Ugolniy is well-known in youth patriotic circles and wants to work on preserving the Russian heritage of the Ukraine, once the Russian military takes it all that is. He sees himself as a culture warrior and wants to create a positive counter-culture to counteract Liberal and Western influence. He is a proponent of the idea of the “Russkiy Mir” (Russian world) and the reunification of the Slavlands.
Ugolniy and his people are quite active and provide drone training to DNR, LNR and Russian fighters in the Donbass. But their main function is providing information to the military command operating in the Donbass. They run a network of pro-Russian sympathizers and informants. Pro-Russians send them information, which they analyze and pass on to military command. Their work has led to several strikes on Ukrainian positions thanks to information provided to them by locals. Internet meme veterans have probably heard of similar volunteer groups providing information to the Russian military and Assad’s government in Syria which led to targeted missile strikes on ISIS training facilities.
So, basically, you’re telling me that the cyberwar is quite real and not just people posting memes at one another.
Yes, it is, and if anything, we were unprepared for it. At least from the side of the Russian government which wasn’t prepared at all. Unfortunately, the Ukrainian side was prepared, and everything that we do, well they do the same thing to us. They too get information sent to them by sympathizers and spies in Ukraine. In the DNR [Donetsk People’s Republic] and the LNR [Lukanshk People’s Republic], the problem is not as apparent anymore. But, for example, in 2017, Ukrainian sympathizers were paid 200$ to help correct and coordinate artillery fire coming from the Ukrainian side on militia positions. They went up to high vantage points and phoned in correct striking coordinates to the Ukrainian side. These people helped the Ukrainians bomb their own people – their neighbors, for less than 30 pieces of silver. This is an endemic problem. At least in the Donbass now, the Russian counter-intelligence operation has been set up and deals with this problem. As a result, we do not work on sniffing out spies on our territories anymore and leave it to the professionals.
We would also fight Ukrainian bots by launching DDOS attacks on them. So, if we were to uncover an information-trawling Ukrainian bots operating on social-media, we would take them offline by spamming them with messages and stickers causing an overload and a 404. Again, we don’t do this as much anymore now that the professionals have finally gotten their act together, but it was a very active front for us in the first days of the war.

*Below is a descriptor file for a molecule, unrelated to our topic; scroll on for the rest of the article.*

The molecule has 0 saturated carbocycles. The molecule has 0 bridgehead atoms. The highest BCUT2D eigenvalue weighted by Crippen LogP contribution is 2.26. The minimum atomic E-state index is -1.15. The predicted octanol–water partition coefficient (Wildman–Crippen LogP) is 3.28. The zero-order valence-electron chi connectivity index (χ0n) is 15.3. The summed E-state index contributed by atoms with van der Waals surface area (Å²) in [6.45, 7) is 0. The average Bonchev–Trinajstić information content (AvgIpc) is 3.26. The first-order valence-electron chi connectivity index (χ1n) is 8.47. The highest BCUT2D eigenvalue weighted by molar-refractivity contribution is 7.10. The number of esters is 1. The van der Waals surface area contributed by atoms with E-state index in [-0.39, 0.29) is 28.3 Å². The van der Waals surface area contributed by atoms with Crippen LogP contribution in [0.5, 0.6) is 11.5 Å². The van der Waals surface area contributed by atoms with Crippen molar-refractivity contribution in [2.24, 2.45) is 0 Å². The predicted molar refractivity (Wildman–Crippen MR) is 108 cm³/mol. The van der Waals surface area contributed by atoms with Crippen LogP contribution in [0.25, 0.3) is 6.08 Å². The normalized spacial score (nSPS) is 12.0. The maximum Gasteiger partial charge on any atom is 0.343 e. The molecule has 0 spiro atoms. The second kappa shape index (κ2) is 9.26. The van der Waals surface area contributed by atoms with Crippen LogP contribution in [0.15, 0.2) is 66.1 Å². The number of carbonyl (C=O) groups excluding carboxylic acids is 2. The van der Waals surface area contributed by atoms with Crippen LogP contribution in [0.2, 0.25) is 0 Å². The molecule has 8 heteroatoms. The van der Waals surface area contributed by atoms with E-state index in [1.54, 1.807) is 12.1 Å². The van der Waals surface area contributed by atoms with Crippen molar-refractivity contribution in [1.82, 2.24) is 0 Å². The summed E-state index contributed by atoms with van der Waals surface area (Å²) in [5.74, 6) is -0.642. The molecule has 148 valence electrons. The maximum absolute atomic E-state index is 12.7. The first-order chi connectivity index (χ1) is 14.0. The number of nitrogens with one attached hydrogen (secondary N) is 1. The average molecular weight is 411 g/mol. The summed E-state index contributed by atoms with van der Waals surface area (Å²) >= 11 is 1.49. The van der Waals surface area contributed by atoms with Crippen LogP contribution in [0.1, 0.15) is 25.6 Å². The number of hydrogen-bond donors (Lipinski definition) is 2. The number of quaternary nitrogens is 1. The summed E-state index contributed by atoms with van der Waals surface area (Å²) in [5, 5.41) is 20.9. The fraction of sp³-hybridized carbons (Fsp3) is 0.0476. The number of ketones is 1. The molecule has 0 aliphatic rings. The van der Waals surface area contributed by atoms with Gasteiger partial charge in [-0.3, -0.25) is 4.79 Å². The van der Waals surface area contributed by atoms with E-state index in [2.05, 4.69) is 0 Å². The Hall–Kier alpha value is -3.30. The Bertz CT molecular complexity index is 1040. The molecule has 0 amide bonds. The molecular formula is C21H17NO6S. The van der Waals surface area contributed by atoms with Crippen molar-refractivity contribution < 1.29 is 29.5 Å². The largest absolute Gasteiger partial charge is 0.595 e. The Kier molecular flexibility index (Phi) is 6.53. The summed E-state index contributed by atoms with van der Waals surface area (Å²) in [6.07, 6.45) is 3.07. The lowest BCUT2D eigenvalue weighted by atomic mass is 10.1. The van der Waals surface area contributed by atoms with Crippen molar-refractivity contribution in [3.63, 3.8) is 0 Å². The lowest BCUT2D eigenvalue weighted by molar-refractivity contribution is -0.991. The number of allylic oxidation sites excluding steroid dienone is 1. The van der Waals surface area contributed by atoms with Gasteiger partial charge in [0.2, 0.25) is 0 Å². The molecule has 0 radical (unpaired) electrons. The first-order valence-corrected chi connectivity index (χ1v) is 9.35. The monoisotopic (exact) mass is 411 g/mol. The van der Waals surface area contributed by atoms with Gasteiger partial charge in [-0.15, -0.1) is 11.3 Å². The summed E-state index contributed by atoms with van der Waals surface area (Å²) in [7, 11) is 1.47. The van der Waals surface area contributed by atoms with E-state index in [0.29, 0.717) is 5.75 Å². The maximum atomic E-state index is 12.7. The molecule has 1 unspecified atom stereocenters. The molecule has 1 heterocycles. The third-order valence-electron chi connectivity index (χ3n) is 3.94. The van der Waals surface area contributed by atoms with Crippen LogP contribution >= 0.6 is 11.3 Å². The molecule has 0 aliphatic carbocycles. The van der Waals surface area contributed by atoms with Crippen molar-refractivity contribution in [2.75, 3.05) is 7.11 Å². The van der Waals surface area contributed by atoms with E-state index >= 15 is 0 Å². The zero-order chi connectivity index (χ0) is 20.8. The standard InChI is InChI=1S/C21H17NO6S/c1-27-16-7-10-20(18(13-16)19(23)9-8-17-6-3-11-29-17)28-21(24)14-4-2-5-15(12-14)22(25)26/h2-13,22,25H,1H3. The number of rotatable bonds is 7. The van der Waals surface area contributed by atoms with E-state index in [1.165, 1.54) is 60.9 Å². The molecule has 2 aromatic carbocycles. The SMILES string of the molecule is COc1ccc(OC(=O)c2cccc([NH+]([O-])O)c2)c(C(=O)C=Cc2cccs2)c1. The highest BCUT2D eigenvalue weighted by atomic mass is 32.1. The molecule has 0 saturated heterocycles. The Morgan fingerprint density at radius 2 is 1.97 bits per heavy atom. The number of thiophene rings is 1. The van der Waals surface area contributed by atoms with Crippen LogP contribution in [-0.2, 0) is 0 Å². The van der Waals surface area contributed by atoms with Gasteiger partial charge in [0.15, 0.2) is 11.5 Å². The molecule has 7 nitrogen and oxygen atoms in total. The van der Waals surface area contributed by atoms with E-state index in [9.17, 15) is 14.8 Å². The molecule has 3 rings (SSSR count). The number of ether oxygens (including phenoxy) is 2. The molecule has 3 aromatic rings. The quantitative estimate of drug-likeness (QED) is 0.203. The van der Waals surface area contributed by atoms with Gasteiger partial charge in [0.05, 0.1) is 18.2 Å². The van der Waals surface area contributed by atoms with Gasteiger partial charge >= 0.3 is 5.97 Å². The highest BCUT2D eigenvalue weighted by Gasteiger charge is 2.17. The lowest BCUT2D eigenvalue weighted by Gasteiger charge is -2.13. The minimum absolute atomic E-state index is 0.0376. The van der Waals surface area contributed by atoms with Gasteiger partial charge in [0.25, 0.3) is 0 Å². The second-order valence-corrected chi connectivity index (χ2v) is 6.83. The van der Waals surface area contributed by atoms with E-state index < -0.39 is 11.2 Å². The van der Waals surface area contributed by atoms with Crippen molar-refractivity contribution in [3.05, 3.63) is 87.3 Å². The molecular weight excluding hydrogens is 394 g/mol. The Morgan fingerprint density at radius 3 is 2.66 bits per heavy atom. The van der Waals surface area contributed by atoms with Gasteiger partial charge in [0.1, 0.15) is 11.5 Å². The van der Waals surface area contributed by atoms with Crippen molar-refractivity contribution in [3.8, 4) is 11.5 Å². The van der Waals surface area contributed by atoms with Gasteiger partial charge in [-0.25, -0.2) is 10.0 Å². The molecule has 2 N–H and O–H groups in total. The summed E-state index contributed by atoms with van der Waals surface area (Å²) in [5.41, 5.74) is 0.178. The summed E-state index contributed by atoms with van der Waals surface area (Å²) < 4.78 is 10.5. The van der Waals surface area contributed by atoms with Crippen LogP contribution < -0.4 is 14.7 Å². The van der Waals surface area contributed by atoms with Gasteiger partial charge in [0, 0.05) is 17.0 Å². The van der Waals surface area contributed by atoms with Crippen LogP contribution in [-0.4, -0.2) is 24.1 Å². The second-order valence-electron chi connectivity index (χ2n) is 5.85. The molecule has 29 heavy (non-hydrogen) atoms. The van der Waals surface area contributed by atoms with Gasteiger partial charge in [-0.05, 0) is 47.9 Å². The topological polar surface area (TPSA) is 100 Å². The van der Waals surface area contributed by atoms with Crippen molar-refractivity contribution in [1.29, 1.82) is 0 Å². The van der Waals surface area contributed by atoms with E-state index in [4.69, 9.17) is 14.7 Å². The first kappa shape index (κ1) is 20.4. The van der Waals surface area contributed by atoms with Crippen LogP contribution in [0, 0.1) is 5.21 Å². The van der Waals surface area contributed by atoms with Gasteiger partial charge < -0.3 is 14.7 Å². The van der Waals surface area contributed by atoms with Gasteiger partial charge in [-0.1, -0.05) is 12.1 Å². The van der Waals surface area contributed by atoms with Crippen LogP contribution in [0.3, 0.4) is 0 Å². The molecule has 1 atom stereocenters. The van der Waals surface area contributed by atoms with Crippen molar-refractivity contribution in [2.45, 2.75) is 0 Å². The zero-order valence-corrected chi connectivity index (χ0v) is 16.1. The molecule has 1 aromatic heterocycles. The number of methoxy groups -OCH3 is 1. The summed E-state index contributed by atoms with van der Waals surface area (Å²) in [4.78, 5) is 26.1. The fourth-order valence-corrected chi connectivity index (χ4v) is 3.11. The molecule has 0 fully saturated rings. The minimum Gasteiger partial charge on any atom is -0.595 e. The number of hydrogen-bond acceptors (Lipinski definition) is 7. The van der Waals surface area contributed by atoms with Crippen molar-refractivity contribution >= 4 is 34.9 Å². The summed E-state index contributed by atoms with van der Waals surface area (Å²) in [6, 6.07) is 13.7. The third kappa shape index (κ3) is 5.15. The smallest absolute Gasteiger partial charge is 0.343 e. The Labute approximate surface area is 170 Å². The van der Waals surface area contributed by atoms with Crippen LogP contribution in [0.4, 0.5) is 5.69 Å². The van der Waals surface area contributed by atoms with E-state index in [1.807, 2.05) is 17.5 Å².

Tells us more about yourself, Ugolniy. You use a nom de guerre – is there a reason for this?
Well, first of all, I spent my childhood in Donetsk. Then I went to study in Odessa and returned to Donetsk just as the troubles started.
In 2014, the situation came undone at a frightening pace and, seeing as I was always a politically vigilant young man, I was very aware of what was going on. I followed the events of Maidan closely. In February, when the protests started in Crimea and then the Russian military swooped in to save them, I expected the same thing to happen to us in the East. We had a hope that we would be able to effect a political movement that would bring us back into the fold of Russia. We thought that we could seize the local government buildings, declare independence and then wait for help. That was the plan.
In Kharkiv, they succeed in taking some government buildings, but the SBU [Security Service of Ukraine] was sent in by Kiev and the rebellion was put down in a bloody way. In Donbass, we had more success though as you know.
As May came, Russians were burned alive in Odessa and that angered us all. I was ready to run off to join Igor Strelkov and his rebellion when I heard the news then and there. Hearing about this, my dad belted me in the face and told me in no uncertain terms that he wouldn’t let me go, and that dashed my hopes of joining the rebellion. But, nonetheless, I decided to start getting politically active under a nom de guerre at that time in my own way. Because of spies and Ukrainian terrorism, hiding my identity was very important.
Anyway, Russia did NOT swoop in to save us like they did with Crimea. Some military supplies and humanitarian aid came through, of course. But people like Strelkov claim that it wasn’t anywhere near enough. It was, however, enough to stop the Ukrainian advance for a time. If Russia hadn’t helped at all, the Ukrainians would have taken our cities and we would have been genocided — or at least many would have been arrested and killed and we would be living under an armed, hostile occupation. Like the people in Mariupol were. Hostages.
People in the East were not happy that Russia let the conflict simmer for as long as it did. It was a difficult time during which many hoped for rescue, and many also felt abandoned. However, many now believe that Russia simply wasn’t ready for a conflict with the West. They needed time to prepare. However, during this time, Ukraine didn’t sit idly by and got ready as well.
In 2014, Ukraine had practically no army and we could have taken the entirety of the East. Now though, they have the largest army in Europe and are being equipped by the West. This is not an effective offensive army, true, but they are successful at defending their fortified positions, which is easier.
What comes next? Do you think the Russian campaign will succeed? What are their goals — we don’t even know do we?
I believe that the Russian army will liquidate the state of Ukraine in one form or another. Here in Donbass, we consider this the third campaign of this war and it will take a few more campaigns to achieve Russia’s objectives. I believe that Russia will take all the territories in the south up to Transdniestria to cut Kiev off from the Black Sea eventually. Also, Kharkiv will be taken — which historically has always been a center of Russian influence. As for Dniepopetrovsk, it is a rich city and a worthy prize, but it won’t be taken in this campaign season. As for Kiev itself, it used to be the third city of the Russian Empire. It is an important seat of Orthodoxy. Without Kiev, we simply won’t have all of our historical core territories under our control. This problem has to be corrected. It is inconceivable that we would continue to exist shorn of our core territories and cities.